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Zinc is a trace element considered a micronutrient, meaning a nutrient needed in very small amounts. It is found in almost every living cell. The significance of zinc in human nutrition and public health was recognized relatively recently (1961) and it is now considered to have a wide range of essential biological roles in maintaining life and health.
Zinc is considered essential to maintain health. It is required for the activity of numerous metalloen-zymes involved in metabolism, it maintains the immune system that protects the body against disease, and also supports normal growth and development during pregnancy, childhood, and adolescence. It plays three crucial roles:
- Catalytic role: Enzymes are proteins that are vitally important for speeding up the biochemical reactions (catalysis) of cells and organisms and nearly 200 different ones depend on zinc. Zinc-dependent enzymes can be found in all known classes of enzymes.
- Structural role: Zinc also maintains the structure of proteins and cell membranes. A finger-like structure, called a zinc finger motif, strengthens the structure of several important proteins and enzymes. For instance, that of the antioxidant copper-zinc superoxide dismutase enzyme. Copper is required for the catalytic activity of the enzyme, but zinc plays a critical structural role. Zinc also affects the structure and function of cell membranes, which become more likely to be damaged by harmful oxidative species (oxidative stress) with zinc loss.
- Regulatory role: Zinc finger proteins are also involved in the regulation of gene expression by binding to DNA and influencing the copying of specific genes. Zinc also plays a role in the regulation of cell signaling
(Illustration by GGS Information Services/Thomson Gale.)
and influences the release of hormones and the transmission of nerve impulses.
Additionally, zinc has the following functions:
- It is required for vision, taste, and smell.
- It maintains healthy a healthy connective tissue in skin.
- It helps tissue repair after burns and wound healing.
- It is needed for bone growth.
- It promotes the production of healthy white blood cells and antibodies, important components of the body's immune system.
- It is involved in the metabolism of carbohydrates, proteins and phosphorus.
- It is involved in the production of insulin in the pancreas.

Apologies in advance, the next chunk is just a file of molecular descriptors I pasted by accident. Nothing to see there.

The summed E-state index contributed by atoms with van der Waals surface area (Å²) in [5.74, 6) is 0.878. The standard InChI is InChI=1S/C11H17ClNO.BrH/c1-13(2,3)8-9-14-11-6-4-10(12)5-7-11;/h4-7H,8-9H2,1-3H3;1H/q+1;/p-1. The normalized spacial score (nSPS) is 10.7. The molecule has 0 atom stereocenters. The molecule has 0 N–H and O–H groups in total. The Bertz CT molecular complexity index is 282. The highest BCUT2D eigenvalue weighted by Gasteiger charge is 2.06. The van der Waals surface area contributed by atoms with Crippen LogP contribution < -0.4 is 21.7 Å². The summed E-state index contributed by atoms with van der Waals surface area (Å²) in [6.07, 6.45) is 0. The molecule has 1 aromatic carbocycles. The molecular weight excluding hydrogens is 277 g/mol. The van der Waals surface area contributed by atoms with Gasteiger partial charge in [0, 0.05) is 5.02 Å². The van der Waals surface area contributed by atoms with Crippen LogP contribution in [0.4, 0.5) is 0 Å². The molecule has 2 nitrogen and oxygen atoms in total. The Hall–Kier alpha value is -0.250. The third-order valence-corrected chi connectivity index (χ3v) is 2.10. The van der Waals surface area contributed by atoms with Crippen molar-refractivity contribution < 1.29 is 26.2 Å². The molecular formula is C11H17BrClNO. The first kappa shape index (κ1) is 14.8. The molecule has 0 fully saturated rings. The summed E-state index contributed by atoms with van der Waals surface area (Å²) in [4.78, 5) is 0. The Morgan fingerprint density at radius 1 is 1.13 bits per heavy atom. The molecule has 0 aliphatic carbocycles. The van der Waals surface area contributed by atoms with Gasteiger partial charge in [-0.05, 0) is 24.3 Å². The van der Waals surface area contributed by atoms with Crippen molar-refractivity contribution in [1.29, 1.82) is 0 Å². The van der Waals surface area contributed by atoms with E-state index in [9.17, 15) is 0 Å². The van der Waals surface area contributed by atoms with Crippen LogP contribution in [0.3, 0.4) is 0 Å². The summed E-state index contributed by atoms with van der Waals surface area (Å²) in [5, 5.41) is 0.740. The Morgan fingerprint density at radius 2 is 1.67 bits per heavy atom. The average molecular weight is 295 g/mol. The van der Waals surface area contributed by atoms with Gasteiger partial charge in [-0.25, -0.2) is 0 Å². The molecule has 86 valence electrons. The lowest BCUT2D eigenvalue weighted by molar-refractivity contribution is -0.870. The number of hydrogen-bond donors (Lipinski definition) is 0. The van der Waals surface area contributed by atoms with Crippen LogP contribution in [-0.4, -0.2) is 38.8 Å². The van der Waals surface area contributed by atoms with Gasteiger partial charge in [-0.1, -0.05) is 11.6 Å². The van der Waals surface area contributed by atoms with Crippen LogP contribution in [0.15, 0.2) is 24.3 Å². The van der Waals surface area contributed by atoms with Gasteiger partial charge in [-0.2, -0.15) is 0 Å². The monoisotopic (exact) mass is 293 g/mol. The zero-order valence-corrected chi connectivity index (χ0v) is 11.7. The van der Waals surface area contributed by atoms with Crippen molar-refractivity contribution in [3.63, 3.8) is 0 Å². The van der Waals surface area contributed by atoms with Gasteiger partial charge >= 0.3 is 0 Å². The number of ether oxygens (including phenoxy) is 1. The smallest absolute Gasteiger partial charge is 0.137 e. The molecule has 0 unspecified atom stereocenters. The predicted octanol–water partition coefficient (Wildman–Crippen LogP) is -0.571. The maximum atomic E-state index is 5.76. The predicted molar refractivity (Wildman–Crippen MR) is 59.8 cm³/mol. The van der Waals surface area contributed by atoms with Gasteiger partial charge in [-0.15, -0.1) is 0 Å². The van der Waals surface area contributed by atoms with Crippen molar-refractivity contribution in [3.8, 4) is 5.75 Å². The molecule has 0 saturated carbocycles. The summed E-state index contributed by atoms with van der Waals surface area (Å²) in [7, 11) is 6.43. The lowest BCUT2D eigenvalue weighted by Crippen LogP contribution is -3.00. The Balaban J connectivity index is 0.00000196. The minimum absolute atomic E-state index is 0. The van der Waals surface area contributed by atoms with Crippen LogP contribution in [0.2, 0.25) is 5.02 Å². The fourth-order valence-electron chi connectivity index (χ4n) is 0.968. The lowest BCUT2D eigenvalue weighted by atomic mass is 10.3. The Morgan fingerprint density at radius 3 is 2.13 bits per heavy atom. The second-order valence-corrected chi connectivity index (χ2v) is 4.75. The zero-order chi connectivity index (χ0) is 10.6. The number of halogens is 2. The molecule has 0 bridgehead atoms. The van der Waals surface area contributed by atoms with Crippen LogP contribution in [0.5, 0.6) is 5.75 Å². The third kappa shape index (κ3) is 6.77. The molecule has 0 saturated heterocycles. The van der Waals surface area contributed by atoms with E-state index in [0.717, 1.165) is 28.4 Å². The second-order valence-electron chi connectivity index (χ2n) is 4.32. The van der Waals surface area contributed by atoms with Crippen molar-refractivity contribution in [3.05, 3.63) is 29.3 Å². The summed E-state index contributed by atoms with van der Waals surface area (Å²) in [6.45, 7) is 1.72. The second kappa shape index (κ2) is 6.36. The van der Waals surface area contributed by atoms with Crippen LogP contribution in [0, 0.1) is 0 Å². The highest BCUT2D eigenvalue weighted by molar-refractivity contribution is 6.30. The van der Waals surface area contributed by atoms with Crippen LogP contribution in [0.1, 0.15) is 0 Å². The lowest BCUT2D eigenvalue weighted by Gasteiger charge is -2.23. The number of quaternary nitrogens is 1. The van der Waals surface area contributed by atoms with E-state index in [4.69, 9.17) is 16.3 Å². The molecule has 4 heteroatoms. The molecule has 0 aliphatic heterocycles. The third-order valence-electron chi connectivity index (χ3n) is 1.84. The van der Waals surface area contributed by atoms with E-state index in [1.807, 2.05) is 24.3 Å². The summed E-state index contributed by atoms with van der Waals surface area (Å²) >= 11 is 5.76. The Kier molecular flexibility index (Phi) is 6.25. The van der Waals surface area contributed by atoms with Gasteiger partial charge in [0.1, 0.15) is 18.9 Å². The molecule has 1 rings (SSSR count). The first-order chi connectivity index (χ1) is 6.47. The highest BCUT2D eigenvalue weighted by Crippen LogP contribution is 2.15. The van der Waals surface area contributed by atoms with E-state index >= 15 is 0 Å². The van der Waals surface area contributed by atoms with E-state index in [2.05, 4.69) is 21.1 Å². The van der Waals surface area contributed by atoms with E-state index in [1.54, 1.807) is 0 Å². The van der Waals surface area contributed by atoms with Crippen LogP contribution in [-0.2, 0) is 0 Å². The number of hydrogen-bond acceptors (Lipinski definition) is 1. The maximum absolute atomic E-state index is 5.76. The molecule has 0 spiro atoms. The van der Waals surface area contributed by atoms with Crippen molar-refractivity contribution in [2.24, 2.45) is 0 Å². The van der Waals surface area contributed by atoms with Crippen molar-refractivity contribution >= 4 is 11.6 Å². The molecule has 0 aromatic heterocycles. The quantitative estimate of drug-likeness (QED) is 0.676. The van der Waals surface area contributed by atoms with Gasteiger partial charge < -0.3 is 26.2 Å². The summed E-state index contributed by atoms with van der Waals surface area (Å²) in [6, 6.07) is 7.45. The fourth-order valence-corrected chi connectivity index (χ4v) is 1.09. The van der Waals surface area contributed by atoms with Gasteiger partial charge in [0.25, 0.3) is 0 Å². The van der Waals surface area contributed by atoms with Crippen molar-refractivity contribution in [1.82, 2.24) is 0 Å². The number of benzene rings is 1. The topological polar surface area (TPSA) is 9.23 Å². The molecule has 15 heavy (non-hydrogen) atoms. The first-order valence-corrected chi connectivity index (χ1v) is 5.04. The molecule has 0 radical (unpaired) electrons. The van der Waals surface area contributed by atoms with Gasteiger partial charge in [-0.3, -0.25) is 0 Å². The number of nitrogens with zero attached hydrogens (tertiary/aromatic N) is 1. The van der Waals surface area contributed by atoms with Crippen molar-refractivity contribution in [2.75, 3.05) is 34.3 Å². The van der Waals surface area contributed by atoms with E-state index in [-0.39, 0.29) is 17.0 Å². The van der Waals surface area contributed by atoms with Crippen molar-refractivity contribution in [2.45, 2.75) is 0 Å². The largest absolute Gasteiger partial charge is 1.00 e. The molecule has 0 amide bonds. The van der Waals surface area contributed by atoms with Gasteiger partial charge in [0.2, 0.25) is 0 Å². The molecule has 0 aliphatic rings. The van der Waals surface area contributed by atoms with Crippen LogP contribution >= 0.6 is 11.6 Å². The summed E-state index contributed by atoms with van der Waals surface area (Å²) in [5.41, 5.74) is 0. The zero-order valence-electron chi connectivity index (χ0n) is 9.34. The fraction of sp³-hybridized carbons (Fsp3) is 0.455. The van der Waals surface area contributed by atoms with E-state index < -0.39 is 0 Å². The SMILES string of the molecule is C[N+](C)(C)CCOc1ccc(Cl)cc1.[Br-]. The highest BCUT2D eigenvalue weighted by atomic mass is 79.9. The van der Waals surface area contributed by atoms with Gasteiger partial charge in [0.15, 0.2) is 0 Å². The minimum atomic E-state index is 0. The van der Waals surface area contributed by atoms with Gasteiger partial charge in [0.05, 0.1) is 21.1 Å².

Recent research reports indicate that zinc has been found to play a role in cell death (apoptosis) with implications for growth and development, as well as a number of chronic diseases. Zinc is also actively taken up by synaptic vesicles that store the neurotransmitters released by nerve cells, suggesting a new role in neuronal activity and memory.
Zinc is found in the body in a form bound to proteins within cells, especially in the nucleus, and cell membranes. The adult body contains about 1.5-2.5 g of zinc bound to various proteins. They occur in specialized areas of the brain that produce the chemical substances that can send messages from one nerve cell to another (neurotransmitters). Zinc is also found in the pancreas, adrenal gland, bones, liver, prostate and in the reproductive organs. Most of the zinc (75-88%) in blood is found in a red blood cell metalloenzyme called carbonic anhydrase. In the plasma, zinc is bound to proteins such as alpha-2-macroglobulin, albumin, transferrin and ceruloplasmin.
Zinc is found in a wide variety of foods. Oysters are the richest zinc source per serving, but since they are not consumed regularly in the American diet, red meat and poultry provide the majority of dietary zinc. Other good zinc sources include beans, nuts, certain seafood, whole grains, fortified breakfast cereals, and dairy products. Zinc absorption is more efficient from a diet high in animal protein than a diet rich in plant proteins. Phy-tates, which are found in whole grain breads, cereals, legumes and other products, are believed to decrease zinc absorption. Some good food sources of zinc include (per 1oz-serving or as indicated):
- oysters, 6 medium (16 mg)
- beef shank, lean (3 mg)
- beef chuck, lean (2.7 mg)
- beef tenderloin, lean (1.6 mg)
- pork shoulder, lean (1.4 mg)
- beef, eye of round, lean (1.3 mg)
- pork tenderloin, lean (0.8 mg)
- chicken leg, meat only (0.9 mg)
- chicken breast, meat only (0.9 mg)
- yogurt, plain, low fat (2.2 mg per cup)
- baked beans, canned with pork (0.6 mg)
- cashews, dry roasted, no salt (1.6 mg)
- pecans, dry roasted, no salt (1.4 mg)
- chickpeas, canned (2.6 mg per cup)
- mixed nuts, dry roasted, no salt (1.1 mg)
- walnuts, black, dried (1.0 mg)
- almonds, dry roasted, no salt (1.0 mg)
- milk (1.8 mg per cup)
- cheese, Swiss (1.1 mg)
- cheese, Cheddar (0.9 mg)
- cheese, Mozzarella, part skim (0.9 mg)
- beans, kidney, California red (1.6 mg per cup)
- peas, green, frozen (1.6 mg per cup)
- oatmeal, instant, low salt (0.8 mg per packet)
- flounder, sole (0.2 mg)
The Recommended Dietary Allowance (RDA) for zinc is:
- infants: (0-6 months): 3 mg
- infants: (7-12 months): 3 mg
- children (1-3 y): 3 mg
- children (4-8 y): 5 mg
- children (9-13 y): 8 mg
- adolescents (14-18): males, 11 mg, females, 9 mg
- adults: males, 11 mg, females, 8 mg
- pregnancy: 13 mg
- lactation: 14 mg
Zinc in nutritional supplements is available as zinc gluconate, zinc oxide, zinc aspartate, zinc picolinate, zinc citrate, zinc monomethionine and zinc histidine. They are distributed as stand-alone or combination products as tablets, capsules or liquids.